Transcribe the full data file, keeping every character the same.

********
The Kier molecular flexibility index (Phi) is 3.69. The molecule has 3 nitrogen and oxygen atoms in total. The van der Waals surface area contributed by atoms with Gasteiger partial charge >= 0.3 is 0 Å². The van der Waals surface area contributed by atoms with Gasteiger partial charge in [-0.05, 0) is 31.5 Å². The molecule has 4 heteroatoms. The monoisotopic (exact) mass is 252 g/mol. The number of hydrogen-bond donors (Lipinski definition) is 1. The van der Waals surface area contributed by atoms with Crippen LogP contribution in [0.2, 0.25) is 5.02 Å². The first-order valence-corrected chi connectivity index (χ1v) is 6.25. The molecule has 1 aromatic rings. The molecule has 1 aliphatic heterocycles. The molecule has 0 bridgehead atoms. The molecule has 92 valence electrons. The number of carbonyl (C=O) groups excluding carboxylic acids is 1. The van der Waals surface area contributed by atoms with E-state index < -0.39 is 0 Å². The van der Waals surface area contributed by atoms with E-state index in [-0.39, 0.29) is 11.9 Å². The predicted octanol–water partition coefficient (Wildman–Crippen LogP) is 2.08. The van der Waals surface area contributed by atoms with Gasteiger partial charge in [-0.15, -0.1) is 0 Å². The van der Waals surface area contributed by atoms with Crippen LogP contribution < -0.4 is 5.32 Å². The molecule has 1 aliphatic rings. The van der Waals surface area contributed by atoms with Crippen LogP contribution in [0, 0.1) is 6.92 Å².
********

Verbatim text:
The Kier molecular flexibility index (Phi) is 3.69. The molecule has 3 nitrogen and oxygen atoms in total. The van der Waals surface area contributed by atoms with Gasteiger partial charge >= 0.3 is 0 Å². The van der Waals surface area contributed by atoms with Gasteiger partial charge in [-0.05, 0) is 31.5 Å². The molecule has 4 heteroatoms. The monoisotopic (exact) mass is 252 g/mol. The number of hydrogen-bond donors (Lipinski definition) is 1. The van der Waals surface area contributed by atoms with Crippen LogP contribution in [0.2, 0.25) is 5.02 Å². The first-order valence-corrected chi connectivity index (χ1v) is 6.25. The molecule has 1 aromatic rings. The molecule has 1 aliphatic heterocycles. The molecule has 0 bridgehead atoms. The molecule has 92 valence electrons. The number of carbonyl (C=O) groups excluding carboxylic acids is 1. The van der Waals surface area contributed by atoms with E-state index < -0.39 is 0 Å². The van der Waals surface area contributed by atoms with E-state index in [-0.39, 0.29) is 11.9 Å². The predicted octanol–water partition coefficient (Wildman–Crippen LogP) is 2.08. The van der Waals surface area contributed by atoms with Gasteiger partial charge in [-0.15, -0.1) is 0 Å². The van der Waals surface area contributed by atoms with Crippen LogP contribution < -0.4 is 5.32 Å². The molecule has 1 aliphatic rings. The van der Waals surface area contributed by atoms with Crippen LogP contribution in [0, 0.1) is 6.92 Å².